are a class of antiretroviral drug
designed to block the action of integrase
, a viral enzyme that inserts the viral genome into the DNA
of the host cell. Since integration is a vital step in retroviral replication, blocking it can halt further spread of the virus. Integrase inhibitors were initially developed for the treatment of HIV
infection, but they could be applied to other retroviruses.
The first integrase inhibitor approved by the U.S. Food and Drug Administration
(FDA) was raltegravir
(brand name Isentress
), approved on October 12, 2007. Research results published in the New England Journal of Medicine
on July 24, 2008, concluded that "raltegravir plus optimized background therapy provided better viral suppression than optimized background therapy alone for at least 48 weeks."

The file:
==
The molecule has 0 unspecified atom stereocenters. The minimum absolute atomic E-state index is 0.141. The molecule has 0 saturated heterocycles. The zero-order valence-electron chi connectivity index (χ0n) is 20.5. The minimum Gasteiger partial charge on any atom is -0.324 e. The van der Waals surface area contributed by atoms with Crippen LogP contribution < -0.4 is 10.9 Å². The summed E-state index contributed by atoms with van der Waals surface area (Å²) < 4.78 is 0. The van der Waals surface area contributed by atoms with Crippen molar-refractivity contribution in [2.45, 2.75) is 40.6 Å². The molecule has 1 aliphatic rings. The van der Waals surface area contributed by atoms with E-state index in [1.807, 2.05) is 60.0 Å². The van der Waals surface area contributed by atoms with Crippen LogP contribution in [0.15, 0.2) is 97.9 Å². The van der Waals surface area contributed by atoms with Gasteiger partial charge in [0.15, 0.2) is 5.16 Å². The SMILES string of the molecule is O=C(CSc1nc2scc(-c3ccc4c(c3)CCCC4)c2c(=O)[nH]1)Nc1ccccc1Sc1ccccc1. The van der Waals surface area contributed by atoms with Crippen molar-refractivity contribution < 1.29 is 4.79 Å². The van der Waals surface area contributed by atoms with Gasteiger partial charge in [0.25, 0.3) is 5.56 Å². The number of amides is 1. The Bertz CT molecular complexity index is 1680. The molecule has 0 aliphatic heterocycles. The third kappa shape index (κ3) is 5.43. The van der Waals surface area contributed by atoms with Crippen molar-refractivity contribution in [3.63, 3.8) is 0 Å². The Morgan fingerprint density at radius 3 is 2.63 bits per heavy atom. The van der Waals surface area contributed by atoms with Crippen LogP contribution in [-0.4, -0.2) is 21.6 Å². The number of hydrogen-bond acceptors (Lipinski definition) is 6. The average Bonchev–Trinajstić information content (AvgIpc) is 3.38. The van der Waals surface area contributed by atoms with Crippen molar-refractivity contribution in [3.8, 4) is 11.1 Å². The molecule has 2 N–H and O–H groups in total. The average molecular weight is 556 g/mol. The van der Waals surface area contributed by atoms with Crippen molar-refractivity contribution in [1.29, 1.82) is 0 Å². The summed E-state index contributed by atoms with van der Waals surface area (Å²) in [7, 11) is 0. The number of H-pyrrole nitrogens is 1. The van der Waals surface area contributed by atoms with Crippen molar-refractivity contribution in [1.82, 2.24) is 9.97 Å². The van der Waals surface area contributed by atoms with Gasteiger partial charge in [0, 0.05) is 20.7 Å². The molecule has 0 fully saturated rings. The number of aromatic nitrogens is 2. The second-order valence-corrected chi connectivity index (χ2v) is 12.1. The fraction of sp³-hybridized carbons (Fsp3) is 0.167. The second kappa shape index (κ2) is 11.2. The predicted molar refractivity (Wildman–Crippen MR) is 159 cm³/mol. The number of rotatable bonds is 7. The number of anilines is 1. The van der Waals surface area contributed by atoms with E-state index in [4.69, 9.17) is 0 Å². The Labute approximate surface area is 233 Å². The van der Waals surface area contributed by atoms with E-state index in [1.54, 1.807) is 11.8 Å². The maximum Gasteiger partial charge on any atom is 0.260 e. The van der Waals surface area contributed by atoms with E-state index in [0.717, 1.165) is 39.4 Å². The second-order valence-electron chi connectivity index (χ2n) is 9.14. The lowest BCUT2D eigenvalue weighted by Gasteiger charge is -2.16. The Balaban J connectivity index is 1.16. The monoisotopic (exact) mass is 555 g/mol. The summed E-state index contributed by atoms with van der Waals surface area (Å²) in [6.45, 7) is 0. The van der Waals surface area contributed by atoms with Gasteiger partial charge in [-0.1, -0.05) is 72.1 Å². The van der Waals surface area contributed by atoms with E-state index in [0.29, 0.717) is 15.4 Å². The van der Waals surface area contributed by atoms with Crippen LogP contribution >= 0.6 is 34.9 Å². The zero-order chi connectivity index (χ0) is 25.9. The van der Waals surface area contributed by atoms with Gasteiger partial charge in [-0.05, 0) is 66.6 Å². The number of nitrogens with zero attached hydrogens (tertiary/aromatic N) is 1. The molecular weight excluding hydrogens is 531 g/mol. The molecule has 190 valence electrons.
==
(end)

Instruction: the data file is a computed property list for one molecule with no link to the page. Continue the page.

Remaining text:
Since integrase inhibitors target a distinct step in the retroviral life cycle, they may be taken in combination with other types of HIV drugs to minimize adaptation by the virus. They are also useful in salvage therapy
for patients whose virus has mutated and acquired resistance to other drugs.
Drugs under development
- Elvitegravir (GS 9137 or JTK-303), licensed by Gilead Sciences from Japan Tobacco, is currently undergoing Phase 3 clinical trials. GS 9137 is a low-molecular-weight, highly selective integrase inhibitor that shares the core structure of quinolone......